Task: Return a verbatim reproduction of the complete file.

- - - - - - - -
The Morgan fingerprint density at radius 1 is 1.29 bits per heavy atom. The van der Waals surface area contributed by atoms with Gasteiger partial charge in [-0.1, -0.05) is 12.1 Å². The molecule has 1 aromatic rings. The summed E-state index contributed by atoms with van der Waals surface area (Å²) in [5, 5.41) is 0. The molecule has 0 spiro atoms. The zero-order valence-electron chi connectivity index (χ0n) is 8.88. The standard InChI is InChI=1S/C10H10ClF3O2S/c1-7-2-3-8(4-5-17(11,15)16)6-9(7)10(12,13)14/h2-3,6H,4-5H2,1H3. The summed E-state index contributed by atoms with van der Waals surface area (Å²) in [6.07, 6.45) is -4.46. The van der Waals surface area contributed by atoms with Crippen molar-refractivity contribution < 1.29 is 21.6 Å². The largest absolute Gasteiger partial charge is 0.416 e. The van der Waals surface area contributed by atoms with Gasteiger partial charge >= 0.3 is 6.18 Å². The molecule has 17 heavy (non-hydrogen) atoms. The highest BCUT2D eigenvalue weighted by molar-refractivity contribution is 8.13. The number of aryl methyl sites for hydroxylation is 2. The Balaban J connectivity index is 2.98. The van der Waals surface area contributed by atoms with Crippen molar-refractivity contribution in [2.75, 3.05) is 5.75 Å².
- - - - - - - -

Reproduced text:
The Morgan fingerprint density at radius 1 is 1.29 bits per heavy atom. The van der Waals surface area contributed by atoms with Gasteiger partial charge in [-0.1, -0.05) is 12.1 Å². The molecule has 1 aromatic rings. The summed E-state index contributed by atoms with van der Waals surface area (Å²) in [5, 5.41) is 0. The molecule has 0 spiro atoms. The zero-order valence-electron chi connectivity index (χ0n) is 8.88. The standard InChI is InChI=1S/C10H10ClF3O2S/c1-7-2-3-8(4-5-17(11,15)16)6-9(7)10(12,13)14/h2-3,6H,4-5H2,1H3. The summed E-state index contributed by atoms with van der Waals surface area (Å²) in [6.07, 6.45) is -4.46. The van der Waals surface area contributed by atoms with Crippen molar-refractivity contribution < 1.29 is 21.6 Å². The largest absolute Gasteiger partial charge is 0.416 e. The van der Waals surface area contributed by atoms with Gasteiger partial charge >= 0.3 is 6.18 Å². The molecule has 17 heavy (non-hydrogen) atoms. The highest BCUT2D eigenvalue weighted by molar-refractivity contribution is 8.13. The number of aryl methyl sites for hydroxylation is 2. The Balaban J connectivity index is 2.98. The van der Waals surface area contributed by atoms with Crippen molar-refractivity contribution in [2.75, 3.05) is 5.75 Å².